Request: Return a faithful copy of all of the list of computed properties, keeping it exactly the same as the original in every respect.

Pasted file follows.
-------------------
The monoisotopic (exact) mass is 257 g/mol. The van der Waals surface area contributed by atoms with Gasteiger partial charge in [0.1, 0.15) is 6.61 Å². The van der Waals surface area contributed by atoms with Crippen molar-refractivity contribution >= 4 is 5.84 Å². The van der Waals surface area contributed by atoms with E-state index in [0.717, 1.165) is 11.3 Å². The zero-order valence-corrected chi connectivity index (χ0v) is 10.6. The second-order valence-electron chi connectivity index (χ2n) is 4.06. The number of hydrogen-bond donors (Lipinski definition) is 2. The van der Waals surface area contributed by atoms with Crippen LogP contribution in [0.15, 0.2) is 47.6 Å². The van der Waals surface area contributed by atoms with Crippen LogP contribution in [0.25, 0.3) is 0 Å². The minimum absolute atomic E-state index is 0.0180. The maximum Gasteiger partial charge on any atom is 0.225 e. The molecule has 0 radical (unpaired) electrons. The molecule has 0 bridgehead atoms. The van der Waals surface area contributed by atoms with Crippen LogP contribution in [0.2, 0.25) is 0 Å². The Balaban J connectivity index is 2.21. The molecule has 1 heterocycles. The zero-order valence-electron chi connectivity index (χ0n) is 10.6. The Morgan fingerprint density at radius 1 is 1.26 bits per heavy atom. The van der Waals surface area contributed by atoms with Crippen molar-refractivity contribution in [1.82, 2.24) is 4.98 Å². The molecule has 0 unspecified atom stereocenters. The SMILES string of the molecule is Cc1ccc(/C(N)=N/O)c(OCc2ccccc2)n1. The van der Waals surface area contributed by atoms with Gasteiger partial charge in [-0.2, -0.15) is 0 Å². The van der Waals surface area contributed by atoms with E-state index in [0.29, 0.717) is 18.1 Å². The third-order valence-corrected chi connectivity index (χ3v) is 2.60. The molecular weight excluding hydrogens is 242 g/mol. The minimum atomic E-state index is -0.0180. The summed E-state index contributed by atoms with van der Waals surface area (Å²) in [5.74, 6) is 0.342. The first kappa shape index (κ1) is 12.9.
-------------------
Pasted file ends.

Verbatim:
The monoisotopic (exact) mass is 257 g/mol. The van der Waals surface area contributed by atoms with Gasteiger partial charge in [0.1, 0.15) is 6.61 Å². The van der Waals surface area contributed by atoms with Crippen molar-refractivity contribution >= 4 is 5.84 Å². The van der Waals surface area contributed by atoms with E-state index in [0.717, 1.165) is 11.3 Å². The zero-order valence-corrected chi connectivity index (χ0v) is 10.6. The second-order valence-electron chi connectivity index (χ2n) is 4.06. The number of hydrogen-bond donors (Lipinski definition) is 2. The van der Waals surface area contributed by atoms with Crippen LogP contribution in [0.15, 0.2) is 47.6 Å². The van der Waals surface area contributed by atoms with Crippen LogP contribution in [0.25, 0.3) is 0 Å². The minimum absolute atomic E-state index is 0.0180. The maximum Gasteiger partial charge on any atom is 0.225 e. The molecule has 0 radical (unpaired) electrons. The molecule has 0 bridgehead atoms. The van der Waals surface area contributed by atoms with Crippen LogP contribution in [0.2, 0.25) is 0 Å². The Balaban J connectivity index is 2.21. The molecule has 1 heterocycles. The zero-order valence-electron chi connectivity index (χ0n) is 10.6. The Morgan fingerprint density at radius 1 is 1.26 bits per heavy atom. The van der Waals surface area contributed by atoms with Crippen molar-refractivity contribution in [1.82, 2.24) is 4.98 Å². The molecule has 0 unspecified atom stereocenters. The SMILES string of the molecule is Cc1ccc(/C(N)=N/O)c(OCc2ccccc2)n1. The van der Waals surface area contributed by atoms with Gasteiger partial charge in [-0.2, -0.15) is 0 Å². The van der Waals surface area contributed by atoms with E-state index in [0.29, 0.717) is 18.1 Å². The third-order valence-corrected chi connectivity index (χ3v) is 2.60. The molecular weight excluding hydrogens is 242 g/mol. The minimum atomic E-state index is -0.0180. The summed E-state index contributed by atoms with van der Waals surface area (Å²) in [5.74, 6) is 0.342. The first kappa shape index (κ1) is 12.9.